It's football, not life and death

A man nearly died of a heart attack Sunday while sitting at his favorite bar stool chiefly because of his intense, overwrought reaction to Pittsburgh Steelers running back Jerome Bettis' nearly costly fumble. Only a day later, an NFL referee's family was terrified in the middle of the night by a rock crashing through their living room window. Perhaps it was a grossly unfair consequence of a controversial call.

These two life-altering events were both connected to the thrilling AFC divisional playoff game between the Steelers and the Indianapolis Colts. Both represent alarming warning signs that there's a glaring need for a touch of perspective.

It's just a football game. It's not life and death, even if it might feel that way to you at the time.

Football is a game blessed with passion, intensity and high drama. We love the blocking, tackling and touchdowns. We hate it when our favorite team loses.

Regardless of what transpires, the vast majority of us move on with our lives as husbands and wives, fathers and mothers and sons and daughters. It's the out-of-control minority, though, that reminds us that overreacting to a game's outcome can be extremely dangerous.

Especially for Pittsburgh fan Terry O'Neill, and referee Pete Morelli's family.

O'Neill was watching his beloved 'Stillers' at Cupka's Bar on the Southside with his buddies, pounding the Iron City beer when he had a heart attack seconds after Bettis fumbled late in the fourth quarter.

Bettis is O'Neill's hero. The fear that Bettis, who's expected to retire after a storied, bruising career, might bow out in a moment of failure overwhelmed O'Neill's emotions and heart and nearly killed the 50-year-old.

"I wasn't upset that the Steelers might lose," O'Neill told Pittsburgh reporters from his hospital bed days after quarterback Ben Roethlisberger's touchdown-saving tackle and Colts kicker Mike Vanderjagt's missed field goal. "I was upset because I didn't want to see him end his career like that. A guy like that deserves better. It was more than my heart could bear."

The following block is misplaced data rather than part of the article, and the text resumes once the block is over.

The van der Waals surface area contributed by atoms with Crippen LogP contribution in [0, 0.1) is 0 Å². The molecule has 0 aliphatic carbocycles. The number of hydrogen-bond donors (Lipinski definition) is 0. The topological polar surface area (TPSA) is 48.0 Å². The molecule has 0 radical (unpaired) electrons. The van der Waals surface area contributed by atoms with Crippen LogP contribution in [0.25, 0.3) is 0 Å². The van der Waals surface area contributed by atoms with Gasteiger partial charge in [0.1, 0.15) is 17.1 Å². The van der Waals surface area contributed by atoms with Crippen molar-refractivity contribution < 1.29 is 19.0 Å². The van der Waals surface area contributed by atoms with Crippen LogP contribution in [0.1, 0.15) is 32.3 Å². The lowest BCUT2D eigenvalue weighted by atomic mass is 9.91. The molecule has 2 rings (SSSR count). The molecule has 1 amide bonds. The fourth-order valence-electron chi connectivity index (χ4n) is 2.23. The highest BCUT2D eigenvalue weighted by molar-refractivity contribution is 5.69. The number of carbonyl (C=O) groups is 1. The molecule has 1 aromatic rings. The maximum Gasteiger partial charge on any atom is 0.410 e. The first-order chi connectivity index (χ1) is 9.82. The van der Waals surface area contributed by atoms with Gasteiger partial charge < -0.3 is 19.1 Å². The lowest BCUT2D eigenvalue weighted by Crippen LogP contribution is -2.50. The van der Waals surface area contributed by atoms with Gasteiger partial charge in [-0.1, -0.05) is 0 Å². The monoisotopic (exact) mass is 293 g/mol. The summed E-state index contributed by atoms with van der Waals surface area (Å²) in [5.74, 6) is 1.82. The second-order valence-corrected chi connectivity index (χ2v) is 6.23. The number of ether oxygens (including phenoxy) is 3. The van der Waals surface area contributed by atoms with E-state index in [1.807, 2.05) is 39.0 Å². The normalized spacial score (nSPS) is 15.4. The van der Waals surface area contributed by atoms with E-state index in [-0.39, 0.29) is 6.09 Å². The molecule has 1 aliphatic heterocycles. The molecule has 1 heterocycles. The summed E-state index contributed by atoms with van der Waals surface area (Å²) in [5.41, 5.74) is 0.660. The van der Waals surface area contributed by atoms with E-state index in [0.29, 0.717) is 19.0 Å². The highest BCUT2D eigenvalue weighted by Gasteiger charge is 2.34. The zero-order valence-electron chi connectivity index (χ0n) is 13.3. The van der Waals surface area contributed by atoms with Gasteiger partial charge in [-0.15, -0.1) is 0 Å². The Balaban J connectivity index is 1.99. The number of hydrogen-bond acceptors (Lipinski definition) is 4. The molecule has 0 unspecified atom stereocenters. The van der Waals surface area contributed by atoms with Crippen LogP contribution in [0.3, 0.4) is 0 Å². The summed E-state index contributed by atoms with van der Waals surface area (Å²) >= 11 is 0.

The first thing he asked the doctor after regaining consciousness was predictable.

"Doc, did we win?," O'Neill recalled.

Yes, your Steelers won, but you almost lost something much more precious.

The aftermath for O'Neill includes having a pacemaker implanted to control his irregular heartbeat and medication for hypertension. The literally die-hard fan plans to watch the AFC title game pitting his Steelers against the Denver Broncos. He'll be right back at Cupka's, but does plan to take it easy on the brewskis.

It sounds like he's still learning the lesson about striking a balance between his love for football and his health.

Meanwhile, some sick individuals in Stockton, Calif., need to be thrown in a jail cell with no television privileges.

Morelli made probably the most controversial call in his career by overturning Steelers safety Troy Polamalu's diving interception. He blew it, NFL officials later acknowledged.

Fine, it happens. Referees are human. Nobody deserves to have their house vandalized because of an unintentional error.

Police officers emphasized that they don't have a suspect or motive and declined to speculate whether the incident stemmed from Sunday's bad call. Morelli is the principal at St. Mary's High School in Stockton, so maybe it was misguided kids.

If it wasn't a random act, if it was some moronic fool targeting Morelli because of his interpretation of an instant replay, then something's terribly, unforgivably wrong with them.

By the way, Steelers linebacker Joey Porter's vehement reaction only exacerbated the situation. He actually accused Morelli of trying to gift-wrap a win for the Colts.

"Now, I know they wanted Indy to win this game," Porter vented. "The whole world loves Peyton Manning, but come on man don't take the game away from us like that. The whole world wanted Indy to win so bad, they were going to do whatever they had to do."

Postscript: Porter wasn't fined by the league, although it was refreshing to hear Bill Cowher stick up for the refs and appropriately label Porter's comments as ridiculous. Could some Steelers fan in California have been emboldened by Porter's anger?

Nobody deserves to feel unsafe in their sanctuary because of their actions in the workplace.

Just as Steelers quarterback Tommy Maddox never should have had garbage dumped on his lawn earlier this year after a horrible outing. Just as NFL coaches' children and wives shouldn't be ridiculed and threatened at school or in the grocery store after a loss.

A mere football game, even a seemingly ultra-crucial playoff encounter, shouldn't incite hate, anger and fear. We love football, but it shouldn't take a heart attack or a frightened family to remind us that it's only a game.

Sports offer an escape from reality, a welcome distraction from a cruel world with too many real fears. When we lose that perspective, lives and dignity can be put at risk.


In addition to being a long time contributor to RavensInsider, Aaron Wilson writes for the Carroll County Times in Westminster Maryland.

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